Alan Flusser, a dandy to the core, makes a great case for his argument that men's style (as distinct from "men's fashion" -- yuck) changes little over the decades. The "look" that worked for Fred Astaire or Cary Grant still works today. Tab collars, rounded collars, suspenders, monk straps, French cuffs, handkerchiefs (aka "pocket squares") no tassel loafers with suits! ... the man who absorbs "the principles of fine men's dress" presented here will be well armed to do battle with a world where "dressing down" has become the sad and sorry norm.
If, as Oscar Wilde said, "A well-tied tie is the first serious step in life," Alan Flusser will help you take a great many paces down that road. Take that step now! It may even change your life too.
39 of 41 people found the following review helpful
HASH(0x9ba2cd08) out of 5 stars A pleasure to read, but out of print 17 Feb. 2000
By A Customer - Published on Amazon.com
Format: Hardcover
It is claimed above that this book ships within 4-6 weeks, but it is actually out of print -- I tried to order it several months ago and was unable to. I eventually bought a copy from an auction site.
If you manage to buy this book elsewhere, you'll find it a pleasure to read. It has been adequately summarized in other reviews, so I'll simply relate two features that I especially liked: first, a fold-out section with pictures describing various shirt fabrics; and second, Flusser's tips on quickly discriminating between quality and standard merchandise.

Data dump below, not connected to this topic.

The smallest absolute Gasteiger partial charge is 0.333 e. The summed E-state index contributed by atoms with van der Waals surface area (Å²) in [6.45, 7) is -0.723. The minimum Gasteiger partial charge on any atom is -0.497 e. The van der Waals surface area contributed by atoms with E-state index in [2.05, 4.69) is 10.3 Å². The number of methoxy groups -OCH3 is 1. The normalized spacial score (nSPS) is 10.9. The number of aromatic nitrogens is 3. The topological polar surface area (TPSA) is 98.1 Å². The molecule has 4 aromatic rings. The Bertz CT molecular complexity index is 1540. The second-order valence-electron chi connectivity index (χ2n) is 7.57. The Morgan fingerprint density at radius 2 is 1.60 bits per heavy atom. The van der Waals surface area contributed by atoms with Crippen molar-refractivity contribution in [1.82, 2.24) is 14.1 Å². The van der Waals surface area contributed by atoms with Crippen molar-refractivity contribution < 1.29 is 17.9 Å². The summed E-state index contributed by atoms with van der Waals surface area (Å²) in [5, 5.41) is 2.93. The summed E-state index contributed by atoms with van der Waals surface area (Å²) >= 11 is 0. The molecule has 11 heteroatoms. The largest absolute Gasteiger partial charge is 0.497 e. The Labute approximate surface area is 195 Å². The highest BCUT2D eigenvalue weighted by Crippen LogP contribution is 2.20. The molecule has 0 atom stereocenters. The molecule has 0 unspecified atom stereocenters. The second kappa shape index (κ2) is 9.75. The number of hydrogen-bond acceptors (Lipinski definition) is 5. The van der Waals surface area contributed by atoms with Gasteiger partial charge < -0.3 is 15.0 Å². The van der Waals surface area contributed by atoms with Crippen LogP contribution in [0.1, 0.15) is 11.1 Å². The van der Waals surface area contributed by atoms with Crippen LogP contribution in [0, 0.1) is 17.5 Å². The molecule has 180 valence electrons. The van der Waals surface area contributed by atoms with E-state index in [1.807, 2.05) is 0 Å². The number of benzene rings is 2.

If you are interested in reading about fine men's clothing, I recommend Bernhard Roetzel's _Gentlemen: A Timeless Fashion_. It offers much the same information as Flusser's book and features color photographs on every page (Flusser's does not).
23 of 25 people found the following review helpful
HASH(0x9ba2fd20) out of 5 stars Classic Timelessness 30 Nov. 2006
By Rob - Published on Amazon.com
Format: Hardcover Verified Purchase
This is a quick, one-day read, but a lifetime keeper for reference.

Mr. Flusser covers all the essentials in detail: suit coats; suit trousers; sport coats; blazers; dress shirts; neckties; handkerchiefs; hose (socks); shoes; hats; and jewelery.

He covers sportswear such as cable-knit pullover sweaters and cardigans very briefly.

Mr. Flusser asserts the lines, look, and feel of all fine mens wear can be traced to the timespan of the 1930s - 1950s. This was the Golden Age of Hollywood when men dressed well (Cary Grant; Fred Astaire; Douglas Fairbanks, Jr.; Adolph Menjou; and England's Edward, Prince of Wales). Mr. Flusser's point is that if you want a suit that will not be out of date in five or ten years, ensure it is grounded in 1930s - 1950s style, with emphasis on the 1930s.

The only thing I disagreed with in the entire book was his reverence for the four-in-hand necktie knot in all settings. This knot is asymmetrical and does not belong in the boardroom or office. It is a knot that is to be worn casually to a club or in some other social setting. The Windsor or Half Windsor should be worn to the office.